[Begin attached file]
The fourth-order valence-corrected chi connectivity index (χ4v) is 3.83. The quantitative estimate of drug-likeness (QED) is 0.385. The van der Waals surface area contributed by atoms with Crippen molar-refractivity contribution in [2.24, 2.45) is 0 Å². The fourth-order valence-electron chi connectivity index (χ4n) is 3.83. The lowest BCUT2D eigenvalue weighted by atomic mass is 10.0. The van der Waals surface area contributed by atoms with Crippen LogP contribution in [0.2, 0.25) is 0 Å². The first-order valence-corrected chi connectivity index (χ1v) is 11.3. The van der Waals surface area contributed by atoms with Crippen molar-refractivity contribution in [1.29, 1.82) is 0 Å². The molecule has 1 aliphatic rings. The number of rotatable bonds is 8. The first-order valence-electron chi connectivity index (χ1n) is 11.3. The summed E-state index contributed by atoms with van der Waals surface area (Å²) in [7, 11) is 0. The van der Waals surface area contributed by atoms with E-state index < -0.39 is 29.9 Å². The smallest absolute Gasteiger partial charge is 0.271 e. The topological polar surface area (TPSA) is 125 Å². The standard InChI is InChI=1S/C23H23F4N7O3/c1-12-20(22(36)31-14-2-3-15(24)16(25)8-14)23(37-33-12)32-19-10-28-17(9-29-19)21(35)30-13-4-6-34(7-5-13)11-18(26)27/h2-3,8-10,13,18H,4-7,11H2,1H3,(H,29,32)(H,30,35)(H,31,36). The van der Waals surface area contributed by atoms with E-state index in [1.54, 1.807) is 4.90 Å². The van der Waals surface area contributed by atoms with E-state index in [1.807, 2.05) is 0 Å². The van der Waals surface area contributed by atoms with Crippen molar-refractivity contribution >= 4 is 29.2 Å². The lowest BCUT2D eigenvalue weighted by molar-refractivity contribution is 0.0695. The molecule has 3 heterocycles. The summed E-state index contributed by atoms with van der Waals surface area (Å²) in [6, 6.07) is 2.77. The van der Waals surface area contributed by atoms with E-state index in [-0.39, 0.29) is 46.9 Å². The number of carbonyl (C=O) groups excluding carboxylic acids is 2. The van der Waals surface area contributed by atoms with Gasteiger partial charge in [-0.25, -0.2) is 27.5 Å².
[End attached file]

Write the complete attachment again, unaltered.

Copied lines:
The fourth-order valence-corrected chi connectivity index (χ4v) is 3.83. The quantitative estimate of drug-likeness (QED) is 0.385. The van der Waals surface area contributed by atoms with Crippen molar-refractivity contribution in [2.24, 2.45) is 0 Å². The fourth-order valence-electron chi connectivity index (χ4n) is 3.83. The lowest BCUT2D eigenvalue weighted by atomic mass is 10.0. The van der Waals surface area contributed by atoms with Crippen LogP contribution in [0.2, 0.25) is 0 Å². The first-order valence-corrected chi connectivity index (χ1v) is 11.3. The van der Waals surface area contributed by atoms with Crippen molar-refractivity contribution in [1.29, 1.82) is 0 Å². The molecule has 1 aliphatic rings. The number of rotatable bonds is 8. The first-order valence-electron chi connectivity index (χ1n) is 11.3. The summed E-state index contributed by atoms with van der Waals surface area (Å²) in [7, 11) is 0. The van der Waals surface area contributed by atoms with E-state index < -0.39 is 29.9 Å². The smallest absolute Gasteiger partial charge is 0.271 e. The topological polar surface area (TPSA) is 125 Å². The standard InChI is InChI=1S/C23H23F4N7O3/c1-12-20(22(36)31-14-2-3-15(24)16(25)8-14)23(37-33-12)32-19-10-28-17(9-29-19)21(35)30-13-4-6-34(7-5-13)11-18(26)27/h2-3,8-10,13,18H,4-7,11H2,1H3,(H,29,32)(H,30,35)(H,31,36). The van der Waals surface area contributed by atoms with E-state index in [1.54, 1.807) is 4.90 Å². The van der Waals surface area contributed by atoms with E-state index in [1.807, 2.05) is 0 Å². The van der Waals surface area contributed by atoms with Crippen molar-refractivity contribution >= 4 is 29.2 Å². The lowest BCUT2D eigenvalue weighted by molar-refractivity contribution is 0.0695. The molecule has 3 heterocycles. The summed E-state index contributed by atoms with van der Waals surface area (Å²) in [6, 6.07) is 2.77. The van der Waals surface area contributed by atoms with E-state index in [-0.39, 0.29) is 46.9 Å². The number of carbonyl (C=O) groups excluding carboxylic acids is 2. The van der Waals surface area contributed by atoms with Gasteiger partial charge in [-0.25, -0.2) is 27.5 Å².